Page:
I’ve been visiting a few potteries and looking at what they make and how they do it. Of course nearly all the production here is pressure cast. But it’s the hand worked studios that I’m more interested in. The production outlets here sell their product for next to nothing. I don’t know how they can stay in business? They sell small cups, dishes and plates for $1 or $2 each. Unbelievably cheap. Insane prices. Today I saw 500mm. dia platters, in decorated white porcelain, on sale in huge piles, for just $42 each.
This couldn’t possibly pay the gas bill, never mind pay for porcelain clay, rent, or wages! One explanation is that they get their gas very cheap from some far away place that is stupid enough to sell their exports too cheap – Australia!
I’ve watched some of these potters work with this high-grade, ultra-white, stuff. Their workshops are very clean and neat, as you’d expect. The pace is measured. They throw quite thick, but then spend a lot of time turning. They trim both inside and out. It results in a very fine finish and absolute accuracy. They use profiles in both throwing and turning to gauge the form precisely. In one workshop, they even weighed the individual pieces as a final check of accuracy. I’m enthralled, I’m amazed, I’m incredulous. I’m just a little bit appalled. Why waste your life competing with a computerised machine. The machine always wins, John Henry!
I just don’t want to work like this. Not to this level of perfection. I’m quite imperfect as an individual. I feel that my pots should reflect this imperfection, this quality of humanity. I’m sure that there are machines that can do all this better, quicker and cheaper. However, what I have already come to terms with after working here for only such a short time, is that I’m a complete amateur. I know so little. What I have discovered for myself after 40 years of intensive practice at home in Australia, isn’t even a pimple on the arse of the knowledge base here.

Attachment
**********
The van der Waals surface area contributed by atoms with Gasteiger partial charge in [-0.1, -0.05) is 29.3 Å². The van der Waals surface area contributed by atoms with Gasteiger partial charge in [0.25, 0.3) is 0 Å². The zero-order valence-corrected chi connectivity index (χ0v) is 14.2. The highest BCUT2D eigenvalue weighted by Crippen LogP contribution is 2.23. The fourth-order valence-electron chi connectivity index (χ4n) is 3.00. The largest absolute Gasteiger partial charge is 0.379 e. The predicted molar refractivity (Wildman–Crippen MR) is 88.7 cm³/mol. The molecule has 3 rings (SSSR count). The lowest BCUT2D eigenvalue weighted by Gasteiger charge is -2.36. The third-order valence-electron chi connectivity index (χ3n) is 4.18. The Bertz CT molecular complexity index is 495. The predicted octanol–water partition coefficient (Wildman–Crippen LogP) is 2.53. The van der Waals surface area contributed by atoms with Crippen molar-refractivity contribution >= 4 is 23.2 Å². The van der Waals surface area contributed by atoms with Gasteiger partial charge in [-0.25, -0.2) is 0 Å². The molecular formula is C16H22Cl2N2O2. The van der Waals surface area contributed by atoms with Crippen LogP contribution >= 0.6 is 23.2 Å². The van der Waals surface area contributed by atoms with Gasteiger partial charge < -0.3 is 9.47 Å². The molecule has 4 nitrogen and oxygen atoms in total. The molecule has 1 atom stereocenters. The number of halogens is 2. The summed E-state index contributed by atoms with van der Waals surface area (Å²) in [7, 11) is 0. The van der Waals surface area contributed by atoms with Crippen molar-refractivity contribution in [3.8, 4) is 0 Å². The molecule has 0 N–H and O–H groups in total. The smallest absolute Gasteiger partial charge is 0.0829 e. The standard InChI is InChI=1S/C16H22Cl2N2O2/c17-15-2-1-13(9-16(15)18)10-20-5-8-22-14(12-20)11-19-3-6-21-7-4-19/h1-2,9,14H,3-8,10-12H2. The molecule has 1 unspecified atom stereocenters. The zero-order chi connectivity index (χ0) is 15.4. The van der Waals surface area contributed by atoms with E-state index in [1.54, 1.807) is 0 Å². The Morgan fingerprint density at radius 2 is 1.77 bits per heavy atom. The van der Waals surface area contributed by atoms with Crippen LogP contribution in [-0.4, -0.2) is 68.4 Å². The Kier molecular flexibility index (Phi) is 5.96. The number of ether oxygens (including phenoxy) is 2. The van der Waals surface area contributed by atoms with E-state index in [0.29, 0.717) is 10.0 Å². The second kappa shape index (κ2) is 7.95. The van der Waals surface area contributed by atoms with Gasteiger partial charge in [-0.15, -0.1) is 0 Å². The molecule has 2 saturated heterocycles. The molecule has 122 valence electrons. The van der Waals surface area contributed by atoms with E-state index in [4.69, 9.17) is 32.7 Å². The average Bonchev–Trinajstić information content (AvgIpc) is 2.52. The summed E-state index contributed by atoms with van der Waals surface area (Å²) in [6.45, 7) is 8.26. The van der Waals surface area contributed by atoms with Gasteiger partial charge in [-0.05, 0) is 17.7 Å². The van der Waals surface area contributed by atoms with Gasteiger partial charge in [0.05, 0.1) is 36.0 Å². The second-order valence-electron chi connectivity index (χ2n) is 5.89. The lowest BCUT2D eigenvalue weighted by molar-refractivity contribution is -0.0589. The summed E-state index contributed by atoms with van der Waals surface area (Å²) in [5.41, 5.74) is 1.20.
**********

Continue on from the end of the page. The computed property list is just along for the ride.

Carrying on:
I look at what I am making, the finish that I’m getting, the slight finger marks and wobbles in my forms. Suddenly it has ceased to appear as ‘character’, a gently imperfect, human creation, but rather, just plain naive and childish, and not in a good way, almost crass in its incompetence. I can see that I’ll have to get stuck in and remake all these pots, if I want anything at all to take home and feel justified in showing anyone this work from my trip.
I use to feel that my work had it’s own particular flavour, but now I realise that it is the flavour of water.
That’s it for now, from Steve in Japan

Stalking the wild Kanna

I came to Japan with a few projects in mind and as my stay here develops some of my plans have fallen into place, while it has become apparent that others will not be achievable on this trip. But there will always be the possibility of another time?

One of the little side projects that I had in mind was to buy some ‘kanna’. Kanna is the Japanese word for sharp edged tool, so it can be applied to razors, knives, wood working planes as well as potters turning tools. In particular, I’m here to find the source of the very special and quite rare, tungsten carbide tipped turning tools that the porcelain potters here use.

I have tracked down and visited 4 potters supply shops now, I find something of interest in each one. Today I followed a lead up into the hills to find a small workshop where I’m told that there is a man who actually makes the tools from scratch. I’ve been lucky enough to meet someone, who knows someone who can take me there